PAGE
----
Republicans know exactly what their congresspeople are doing, and give them great credit for gaming the system.Nothing new here, no such thing as a moral compass.

Posted by: Michael on May 1, 2011 at 11:10 AM | PERMALINK

My mother lives in DesJarlais' district, which actually has Huntsville, Alabama as its closest city, about 30 minutes away. This is a rural, poor area where a large percentage of the population lives on disability and social security, and where Medicare and Medicaid are both critically important. Alcoholism, prescription drug abuse and meth addiction are rampant. Lincoln Davis was a good Congressman and it broke my heart to see DesJarlais get elected on the Tea Party tide. There are uneducated folks who have been trained to be suspicious of the very party that cares about their well-being, and to support loudly the people most likely to take away their resources. I don't understand it at all.

Posted by: Serenity on May 1, 2011 at 11:36 AM | PERMALINK

Ideally, voters in DesJarlais' district would know better, but I suppose that's asking too much.

Of course it's asking too much. It's the South, Steve, where people congratulate themselves publicly for the kind of moron stupidity that can only come from "keepin' it in the family."

Posted by: TCinLA on May 1, 2011 at 11:41 AM | PERMALINK

We need a Democratic Flying Squad, equipped with video camera and a Jimmy Olson PRESS pass in the hatband, to rush to the Scene of the Crime, asking pertinent questions of the hypocrite of the day. The camera doesn't even need to be real. . .

Posted by: DAY on May 1, 2011 at 11:44 AM | PERMALINK

Goddammit, the White House should be provided that Democratic Flying Squad. There should be a staffer at the groundbreaking making it clear to everyone where this money came from.

Posted by: DonBoy on May 1, 2011 at 12:18 PM | PERMALINK

The Tea Party tide, as Serenity puts it, has crested. Once these unthinking nitwits learn that Cantor/Ryan are serious about taking away their benefits, and not just "those (brown) people's," this madness will cease to threaten Medicare and Medicaid.

Posted by: antipro on May 1, 2011 at 1:07 PM | PERMALINK

Just read about the Crazy Bachmann, also Pawlenty who have a pretty sordid history with a Mr Vennes who ran a Ponzi scheme, cheated people out of money and was defended by, and a big contributor to the two of them!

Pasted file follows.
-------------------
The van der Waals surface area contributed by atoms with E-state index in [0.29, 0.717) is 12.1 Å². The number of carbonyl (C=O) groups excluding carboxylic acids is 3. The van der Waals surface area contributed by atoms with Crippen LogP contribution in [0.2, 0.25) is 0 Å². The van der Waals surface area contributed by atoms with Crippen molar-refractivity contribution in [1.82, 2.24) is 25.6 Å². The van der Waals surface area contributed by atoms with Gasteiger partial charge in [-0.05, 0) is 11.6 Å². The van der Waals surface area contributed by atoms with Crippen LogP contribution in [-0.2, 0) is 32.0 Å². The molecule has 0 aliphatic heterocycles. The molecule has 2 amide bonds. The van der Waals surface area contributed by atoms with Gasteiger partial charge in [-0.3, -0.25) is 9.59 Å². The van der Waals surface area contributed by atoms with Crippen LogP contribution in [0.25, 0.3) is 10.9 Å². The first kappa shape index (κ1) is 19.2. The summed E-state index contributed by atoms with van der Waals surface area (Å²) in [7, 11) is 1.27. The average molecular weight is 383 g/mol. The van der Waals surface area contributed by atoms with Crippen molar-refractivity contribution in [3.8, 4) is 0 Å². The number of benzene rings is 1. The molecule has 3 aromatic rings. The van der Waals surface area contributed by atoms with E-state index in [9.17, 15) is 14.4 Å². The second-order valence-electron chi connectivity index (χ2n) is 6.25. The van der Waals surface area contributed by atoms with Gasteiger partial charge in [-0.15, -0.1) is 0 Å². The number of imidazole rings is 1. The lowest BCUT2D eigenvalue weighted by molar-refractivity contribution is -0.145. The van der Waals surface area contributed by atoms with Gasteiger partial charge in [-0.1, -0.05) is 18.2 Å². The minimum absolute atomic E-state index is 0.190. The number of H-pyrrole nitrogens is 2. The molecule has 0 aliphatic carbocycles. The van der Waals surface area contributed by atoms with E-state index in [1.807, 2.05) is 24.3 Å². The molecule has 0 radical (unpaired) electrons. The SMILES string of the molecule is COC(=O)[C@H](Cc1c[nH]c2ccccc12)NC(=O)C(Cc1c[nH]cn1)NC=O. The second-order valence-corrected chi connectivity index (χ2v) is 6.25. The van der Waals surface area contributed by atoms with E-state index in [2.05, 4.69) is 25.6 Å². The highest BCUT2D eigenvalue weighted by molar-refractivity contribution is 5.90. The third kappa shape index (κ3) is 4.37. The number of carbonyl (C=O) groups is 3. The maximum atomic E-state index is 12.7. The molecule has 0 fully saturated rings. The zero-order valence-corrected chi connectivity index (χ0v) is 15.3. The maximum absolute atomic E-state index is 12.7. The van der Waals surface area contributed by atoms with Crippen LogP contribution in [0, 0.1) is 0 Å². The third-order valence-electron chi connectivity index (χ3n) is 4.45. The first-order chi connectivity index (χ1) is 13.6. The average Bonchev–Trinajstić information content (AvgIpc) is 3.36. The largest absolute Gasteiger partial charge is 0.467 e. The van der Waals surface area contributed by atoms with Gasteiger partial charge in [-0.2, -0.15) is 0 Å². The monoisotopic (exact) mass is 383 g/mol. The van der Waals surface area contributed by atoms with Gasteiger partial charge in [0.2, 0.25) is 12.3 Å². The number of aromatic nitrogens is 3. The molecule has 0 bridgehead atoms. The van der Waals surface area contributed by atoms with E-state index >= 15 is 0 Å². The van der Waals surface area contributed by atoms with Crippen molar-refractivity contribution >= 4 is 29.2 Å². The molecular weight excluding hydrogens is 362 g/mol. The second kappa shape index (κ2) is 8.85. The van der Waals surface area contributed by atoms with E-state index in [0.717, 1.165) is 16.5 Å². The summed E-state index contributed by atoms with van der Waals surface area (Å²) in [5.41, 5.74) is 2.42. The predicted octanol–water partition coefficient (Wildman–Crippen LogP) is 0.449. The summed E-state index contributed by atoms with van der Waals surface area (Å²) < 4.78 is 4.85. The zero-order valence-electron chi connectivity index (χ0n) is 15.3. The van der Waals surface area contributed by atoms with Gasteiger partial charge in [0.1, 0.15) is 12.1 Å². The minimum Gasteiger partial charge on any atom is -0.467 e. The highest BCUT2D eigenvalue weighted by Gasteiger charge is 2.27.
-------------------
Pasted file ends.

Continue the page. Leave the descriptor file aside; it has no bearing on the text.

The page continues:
Posted by: j on May 1, 2011 at 3:01 PM | PERMALINK

If Republicans succeeded in repealing ACA, would Cumberland County have to to give the money back or tear down the community health clinic? Now that would be a photo-op.

If something is repealed, does that mean it never existed? Or would that be rescission or annulment? As usual, I'm confused.

Posted by: tamiasmin on May 1, 2011 at 4:19 PM | PERMALINK

Voters in DesJarlais' district didn't care that he beat his ex-wife, so I'm sure that this latest deception doesn't bother them either.

Posted by: dr sardonicus on May 1, 2011 at 6:17 PM | PERMALINK

This district has a large low income population and many people who benefit from the safety net built by democrats. I actually went out an canvassed on behalf of Davis in many low income neighborhoods. Door after door, people who lived on social security and Medicare told me they didn't plan to vote. Lincoln Davis was a Democrat in name only. He's a blue dog that sided with the Republicans at every turn. De Jarlais was a terrible candidate who literally wouldn't show his face in public. He did not do interviews or debates. He was complete unknown quantity. But he had the backing of Karl Rove's Crossroad who carpeting the airwaves with ads for him. The Tea Partiers had him as their chosen one. They showed up to the polls, but the vast majority of people in the district stayed home. Democrats didn't feel like they had a candidate in the race and Republicans will choose a real Republican over a "centrist" every time.

Posted by: TennJ on May 1, 2011 at 6:43 PM | PERMALINK

I usually do not point out errors, but "hipocracy" is a pet-peeve which I see regularly. It is of course "hypocrisy".

Posted by: athEIst on May 1, 2011 at 9:03 PM | PERMALINK

Yes, indeed, it is asking way too much.

"Conservatives are not necessarily stupid, but most stupid people are conservative."
-John Stuart Mill

Posted by: Texas Aggie on May 2, 2011 at 12:16 AM | PERMALINK